Magazine article Natural History

Ol' Blue Eyes

Magazine article Natural History

Ol' Blue Eyes

Article excerpt

Peacock tail feathers, with their iridescent, multicolored eyespots, have long fascinated scientists. They vexed but also inspired Charles Darwin while he was formulating his theory of sexual selection, and they certainly catch peahens' attention during male courtship displays. But how exactly do eyespots affect males' success with the females?

Known as ocelli, the eyespots have a purple-black center surrounded by a blue-green ring and an outer bronze-gold ring. Those colors arise as light is refracted through a complex nanostructure of keratin and melanin inside the hairlike barbules that make up each ocellus. Behavioral ecologists Roslyn Dakin and Robert Montgomerie from Queen's University in Ontario, Canada, wondered whether the most successful males differed from other males in some aspect of their coloration.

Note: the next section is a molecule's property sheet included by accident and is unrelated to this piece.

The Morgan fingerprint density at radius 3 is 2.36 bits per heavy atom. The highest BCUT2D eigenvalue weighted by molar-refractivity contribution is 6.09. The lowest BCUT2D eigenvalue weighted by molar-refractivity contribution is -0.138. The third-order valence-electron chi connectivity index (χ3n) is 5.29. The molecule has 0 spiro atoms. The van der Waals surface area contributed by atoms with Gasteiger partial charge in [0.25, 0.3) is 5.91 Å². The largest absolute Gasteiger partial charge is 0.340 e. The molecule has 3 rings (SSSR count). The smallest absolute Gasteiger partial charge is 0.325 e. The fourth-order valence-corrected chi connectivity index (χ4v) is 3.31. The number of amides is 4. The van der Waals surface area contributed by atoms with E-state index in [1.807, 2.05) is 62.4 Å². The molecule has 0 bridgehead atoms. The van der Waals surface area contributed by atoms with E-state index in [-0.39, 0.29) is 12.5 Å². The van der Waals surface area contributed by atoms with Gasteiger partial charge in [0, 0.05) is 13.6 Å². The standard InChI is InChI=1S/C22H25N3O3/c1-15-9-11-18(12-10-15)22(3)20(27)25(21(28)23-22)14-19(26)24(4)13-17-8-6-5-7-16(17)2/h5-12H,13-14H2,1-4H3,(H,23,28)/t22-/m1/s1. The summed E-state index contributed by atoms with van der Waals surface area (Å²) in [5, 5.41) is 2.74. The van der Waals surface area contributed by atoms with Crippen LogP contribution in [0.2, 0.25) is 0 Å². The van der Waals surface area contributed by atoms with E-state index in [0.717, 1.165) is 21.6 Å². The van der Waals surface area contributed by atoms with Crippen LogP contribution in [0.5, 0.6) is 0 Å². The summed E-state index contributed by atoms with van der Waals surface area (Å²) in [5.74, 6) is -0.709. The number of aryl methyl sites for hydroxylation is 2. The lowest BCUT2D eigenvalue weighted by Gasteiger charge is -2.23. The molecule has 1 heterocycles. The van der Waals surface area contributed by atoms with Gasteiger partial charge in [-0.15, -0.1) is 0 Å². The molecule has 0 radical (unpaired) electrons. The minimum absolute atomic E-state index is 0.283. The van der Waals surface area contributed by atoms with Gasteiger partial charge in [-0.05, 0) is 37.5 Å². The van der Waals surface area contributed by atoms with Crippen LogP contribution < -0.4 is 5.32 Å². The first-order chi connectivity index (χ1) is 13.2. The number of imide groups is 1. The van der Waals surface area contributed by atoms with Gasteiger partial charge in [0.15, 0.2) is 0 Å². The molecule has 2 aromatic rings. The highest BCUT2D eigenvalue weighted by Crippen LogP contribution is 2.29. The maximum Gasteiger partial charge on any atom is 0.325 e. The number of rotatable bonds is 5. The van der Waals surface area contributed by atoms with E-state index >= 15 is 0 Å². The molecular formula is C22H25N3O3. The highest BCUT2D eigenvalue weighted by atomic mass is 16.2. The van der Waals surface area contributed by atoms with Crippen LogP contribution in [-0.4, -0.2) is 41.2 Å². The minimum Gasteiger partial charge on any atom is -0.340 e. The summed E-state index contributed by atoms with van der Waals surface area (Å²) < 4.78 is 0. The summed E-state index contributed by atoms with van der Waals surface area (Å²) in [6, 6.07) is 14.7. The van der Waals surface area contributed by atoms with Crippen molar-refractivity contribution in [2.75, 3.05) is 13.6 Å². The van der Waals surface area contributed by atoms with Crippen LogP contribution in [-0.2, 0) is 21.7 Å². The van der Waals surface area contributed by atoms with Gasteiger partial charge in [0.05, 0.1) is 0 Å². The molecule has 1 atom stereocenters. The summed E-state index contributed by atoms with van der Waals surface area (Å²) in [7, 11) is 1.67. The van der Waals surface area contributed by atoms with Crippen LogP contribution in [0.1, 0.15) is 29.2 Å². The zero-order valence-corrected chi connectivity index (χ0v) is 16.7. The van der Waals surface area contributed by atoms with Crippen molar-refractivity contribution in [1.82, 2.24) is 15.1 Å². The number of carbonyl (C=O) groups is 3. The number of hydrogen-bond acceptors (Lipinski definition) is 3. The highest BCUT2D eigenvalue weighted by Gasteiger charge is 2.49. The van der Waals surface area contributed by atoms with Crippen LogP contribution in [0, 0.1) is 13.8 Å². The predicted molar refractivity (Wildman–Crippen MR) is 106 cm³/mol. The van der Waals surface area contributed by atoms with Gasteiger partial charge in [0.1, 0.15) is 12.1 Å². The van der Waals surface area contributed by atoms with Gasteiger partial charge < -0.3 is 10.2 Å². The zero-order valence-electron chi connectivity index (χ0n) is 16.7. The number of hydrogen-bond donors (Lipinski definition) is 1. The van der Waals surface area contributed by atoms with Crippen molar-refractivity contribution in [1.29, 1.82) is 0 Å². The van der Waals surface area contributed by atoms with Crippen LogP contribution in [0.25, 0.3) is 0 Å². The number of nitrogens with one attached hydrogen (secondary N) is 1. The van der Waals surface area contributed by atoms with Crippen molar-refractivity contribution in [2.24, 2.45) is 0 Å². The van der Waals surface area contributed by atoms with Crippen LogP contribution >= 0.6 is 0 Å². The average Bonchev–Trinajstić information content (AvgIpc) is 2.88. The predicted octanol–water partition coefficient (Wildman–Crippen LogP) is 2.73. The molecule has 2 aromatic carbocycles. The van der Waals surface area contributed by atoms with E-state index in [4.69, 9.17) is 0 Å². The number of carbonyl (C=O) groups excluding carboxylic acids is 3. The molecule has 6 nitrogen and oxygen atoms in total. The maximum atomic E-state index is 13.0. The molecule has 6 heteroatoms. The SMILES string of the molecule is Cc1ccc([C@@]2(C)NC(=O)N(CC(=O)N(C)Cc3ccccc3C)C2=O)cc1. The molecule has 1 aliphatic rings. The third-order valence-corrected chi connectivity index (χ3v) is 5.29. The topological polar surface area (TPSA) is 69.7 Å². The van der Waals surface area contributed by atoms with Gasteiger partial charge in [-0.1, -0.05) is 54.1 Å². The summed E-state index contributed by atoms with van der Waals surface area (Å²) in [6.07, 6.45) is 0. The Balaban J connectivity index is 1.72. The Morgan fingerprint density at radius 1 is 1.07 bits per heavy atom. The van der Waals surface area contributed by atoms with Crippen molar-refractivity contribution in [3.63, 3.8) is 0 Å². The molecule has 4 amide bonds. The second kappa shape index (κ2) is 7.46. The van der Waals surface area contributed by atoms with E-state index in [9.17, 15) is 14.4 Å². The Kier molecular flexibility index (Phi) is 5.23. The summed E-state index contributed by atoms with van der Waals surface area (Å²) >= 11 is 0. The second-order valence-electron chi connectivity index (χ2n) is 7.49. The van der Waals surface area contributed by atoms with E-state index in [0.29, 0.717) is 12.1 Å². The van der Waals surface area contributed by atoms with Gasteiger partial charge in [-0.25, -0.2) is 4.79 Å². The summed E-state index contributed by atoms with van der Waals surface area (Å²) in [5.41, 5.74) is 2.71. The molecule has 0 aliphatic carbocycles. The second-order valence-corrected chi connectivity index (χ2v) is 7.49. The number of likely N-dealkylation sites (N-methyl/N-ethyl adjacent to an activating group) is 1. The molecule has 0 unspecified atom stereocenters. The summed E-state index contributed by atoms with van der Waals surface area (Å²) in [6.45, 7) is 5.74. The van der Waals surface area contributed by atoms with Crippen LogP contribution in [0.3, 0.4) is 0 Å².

The team captured and banded birds in three feral, park-dwelling North American populations. To compare the size and coloration of the ocelli in different birds, they clipped off the eyespots from the five longest feathers in each male's train. Choosing one feather per bird, they used a spectrometer inside a darkroom to calculate thirty-six color variables for each eyespot color patch, taking into account the angles of incident light that would strike feathers as males display facing females, the known sensitivity of the peafowl eye, and the various components of color such as hue, saturation, and brightness. Displaying males were also photographed to count the number of eyespots in their trains, which ranged from 127 to 162. …

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